So, it turns out Karen Montoya, the former Bernalillo County Tax Assessor who originally ran on a platform of fixing "tax lightning", illegally raised taxes on about 1400 properties.
Anyone who's property taxes went up by more than 3% in 2010, 2011 or 2012 should contact the Bernalillo County Tax Assessor's office to find out if they were part of Montoya's illegal scheme. The current Assessor has promised to make this a priority. Mine went up over 3% and I sure do intend to contact them.
I voted against Karen Montoya because of her stand on tax lightning and how she intended to "fix" it. I figured it would mean higher property taxes for me and it did. That was the last time I ever voted for a republican.
KRQE-13 has an article here: http://www.krqe.com/dpp/larry_barker/former-assessor-fleeces-proper...
It isn't about your taxes going up; it's about your assessment going up. That's what the assessor controls. And she's a Democrat.
According to the linked article, all the affected properties are in multi-family buildings. The article seems to say it can't be fixed by law, but that the new Assessor is fixing it. But I don't think the Legislature ever clarified the underlying problem of Tax Lightning.
I believe what can't be "fixed" is the past taxes paid when the assessments weren't appealed within the statutory period. The assessments can be rolled back and taxes reduced going forward. My pet peeve is the shell game played between the taxing agencies and the Assessor. True enough, the Assessor doesn't set tax rates but the reality is that all taxing agencies (County, City, APS, UNM, etc.) benefit from the "automatic" 3% annual increase in valuations. Yes, "your taxes won't go up" voting for this or that bond issue but your tax bill increases just the same. If those new bonds are being issued in the same value as the paid off ones they are replacing, but I'm pay more overall property taxes, where is the extra money going?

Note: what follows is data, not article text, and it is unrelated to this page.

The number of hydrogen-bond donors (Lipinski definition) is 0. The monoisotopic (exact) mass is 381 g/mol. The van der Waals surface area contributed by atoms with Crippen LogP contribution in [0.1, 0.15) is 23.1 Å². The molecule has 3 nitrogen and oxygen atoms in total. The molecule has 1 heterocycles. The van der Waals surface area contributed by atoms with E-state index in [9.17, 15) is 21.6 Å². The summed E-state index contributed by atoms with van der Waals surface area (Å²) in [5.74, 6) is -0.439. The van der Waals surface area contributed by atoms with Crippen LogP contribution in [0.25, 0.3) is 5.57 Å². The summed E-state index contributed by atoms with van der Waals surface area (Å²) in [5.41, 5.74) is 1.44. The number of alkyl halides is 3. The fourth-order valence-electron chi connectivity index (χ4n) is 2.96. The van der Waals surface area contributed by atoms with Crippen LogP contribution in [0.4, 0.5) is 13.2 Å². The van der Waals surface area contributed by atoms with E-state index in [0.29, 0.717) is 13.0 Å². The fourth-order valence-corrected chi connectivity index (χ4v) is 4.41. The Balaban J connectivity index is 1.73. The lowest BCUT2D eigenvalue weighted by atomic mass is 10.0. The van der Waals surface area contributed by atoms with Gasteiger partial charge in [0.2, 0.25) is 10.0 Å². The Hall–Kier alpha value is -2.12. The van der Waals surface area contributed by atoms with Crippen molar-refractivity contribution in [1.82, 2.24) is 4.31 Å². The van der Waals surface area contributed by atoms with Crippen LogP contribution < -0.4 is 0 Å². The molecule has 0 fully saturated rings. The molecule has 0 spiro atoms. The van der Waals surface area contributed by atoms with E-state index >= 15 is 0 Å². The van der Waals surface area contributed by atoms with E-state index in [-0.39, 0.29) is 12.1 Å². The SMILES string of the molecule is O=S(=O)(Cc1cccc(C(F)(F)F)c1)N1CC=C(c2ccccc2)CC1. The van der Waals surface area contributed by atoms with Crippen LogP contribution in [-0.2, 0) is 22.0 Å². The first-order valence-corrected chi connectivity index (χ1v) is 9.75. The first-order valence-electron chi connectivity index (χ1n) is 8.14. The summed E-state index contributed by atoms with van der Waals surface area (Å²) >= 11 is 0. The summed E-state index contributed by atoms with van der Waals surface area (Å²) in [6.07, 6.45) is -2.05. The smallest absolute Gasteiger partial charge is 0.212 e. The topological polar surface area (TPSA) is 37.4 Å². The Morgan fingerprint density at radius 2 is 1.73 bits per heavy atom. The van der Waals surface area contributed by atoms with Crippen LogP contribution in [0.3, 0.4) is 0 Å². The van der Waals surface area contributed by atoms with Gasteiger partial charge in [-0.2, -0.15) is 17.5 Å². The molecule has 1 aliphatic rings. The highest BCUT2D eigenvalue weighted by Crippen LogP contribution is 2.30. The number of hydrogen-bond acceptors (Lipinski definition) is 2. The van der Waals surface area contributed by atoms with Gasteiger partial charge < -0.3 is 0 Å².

The three percent anual increase in valuation means it's held to that, instead of going up with actual value of the property. So the taxing authorities are losing money on those, compared to the ones that aren't frozen.
Yes, the new bond issues replace the old ones, so the millage rate doesn't go up for that. Look at your tax bill or the county website to see the millage for for the various entities year by year. Didn't the mill rate for one of them go up last year or so? I think the amount of property taxes for the county is determined by taking the total to be raised and dividing it by the total assesment. That sets the mill rate. If someone has a good source for this or knows better, please weigh in.
The county's expenses go up with inflation like everything else: salaries, taxes, fuel, insurance, rent, etc..
According to the 3% rule, there can still be a 3% increase in property valuation even if property values go down like many have for the last several years. Granted, property values rarely go down but recent times have not been the norm.
The only way to accurately value a property is to sell it. A property is only worth what someone is willing to pay for it. Saying a property has increased in value from year to year even when it has not been on the market is pure speculation.
Tax lightning was a made up problem because a few felt others were "getting away" with something when in reality, it was the way the system was supposed to work.
If an assessment has been limited to 3% a year, it gets 'way below market value after a while. So raising it 3% usually isn't going to exceed market value. Would you sell your house for what it's assessed at? Unless you just bought it, of course.